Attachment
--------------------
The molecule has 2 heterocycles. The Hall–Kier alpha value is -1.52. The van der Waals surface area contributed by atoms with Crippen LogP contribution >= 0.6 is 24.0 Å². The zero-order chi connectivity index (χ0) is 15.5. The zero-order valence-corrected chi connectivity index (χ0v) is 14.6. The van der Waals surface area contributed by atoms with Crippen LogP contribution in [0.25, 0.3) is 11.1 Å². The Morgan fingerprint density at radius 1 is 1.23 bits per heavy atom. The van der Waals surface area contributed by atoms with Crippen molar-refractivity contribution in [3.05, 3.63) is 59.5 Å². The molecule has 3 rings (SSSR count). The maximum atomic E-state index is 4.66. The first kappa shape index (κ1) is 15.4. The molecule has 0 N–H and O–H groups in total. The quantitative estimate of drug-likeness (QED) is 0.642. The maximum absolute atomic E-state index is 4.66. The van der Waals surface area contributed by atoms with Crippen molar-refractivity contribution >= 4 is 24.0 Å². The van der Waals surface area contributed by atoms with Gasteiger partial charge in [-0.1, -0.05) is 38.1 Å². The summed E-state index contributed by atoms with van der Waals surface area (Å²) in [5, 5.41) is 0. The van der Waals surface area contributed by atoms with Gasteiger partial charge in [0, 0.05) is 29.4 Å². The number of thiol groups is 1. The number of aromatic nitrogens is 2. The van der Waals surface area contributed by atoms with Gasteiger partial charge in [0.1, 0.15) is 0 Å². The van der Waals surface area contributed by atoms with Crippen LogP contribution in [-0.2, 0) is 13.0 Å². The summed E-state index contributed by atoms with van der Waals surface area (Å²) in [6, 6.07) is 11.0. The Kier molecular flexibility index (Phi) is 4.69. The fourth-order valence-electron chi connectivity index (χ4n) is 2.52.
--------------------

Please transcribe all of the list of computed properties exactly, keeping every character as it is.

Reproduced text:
The molecule has 2 heterocycles. The Hall–Kier alpha value is -1.52. The van der Waals surface area contributed by atoms with Crippen LogP contribution >= 0.6 is 24.0 Å². The zero-order chi connectivity index (χ0) is 15.5. The zero-order valence-corrected chi connectivity index (χ0v) is 14.6. The van der Waals surface area contributed by atoms with Crippen LogP contribution in [0.25, 0.3) is 11.1 Å². The Morgan fingerprint density at radius 1 is 1.23 bits per heavy atom. The van der Waals surface area contributed by atoms with Crippen molar-refractivity contribution in [3.05, 3.63) is 59.5 Å². The molecule has 3 rings (SSSR count). The maximum atomic E-state index is 4.66. The first kappa shape index (κ1) is 15.4. The molecule has 0 N–H and O–H groups in total. The quantitative estimate of drug-likeness (QED) is 0.642. The maximum absolute atomic E-state index is 4.66. The van der Waals surface area contributed by atoms with Crippen molar-refractivity contribution >= 4 is 24.0 Å². The van der Waals surface area contributed by atoms with Gasteiger partial charge in [-0.1, -0.05) is 38.1 Å². The summed E-state index contributed by atoms with van der Waals surface area (Å²) in [5, 5.41) is 0. The van der Waals surface area contributed by atoms with Gasteiger partial charge in [0, 0.05) is 29.4 Å². The number of thiol groups is 1. The number of aromatic nitrogens is 2. The van der Waals surface area contributed by atoms with Gasteiger partial charge in [0.1, 0.15) is 0 Å². The van der Waals surface area contributed by atoms with Crippen LogP contribution in [-0.2, 0) is 13.0 Å². The summed E-state index contributed by atoms with van der Waals surface area (Å²) in [6, 6.07) is 11.0. The Kier molecular flexibility index (Phi) is 4.69. The fourth-order valence-electron chi connectivity index (χ4n) is 2.52.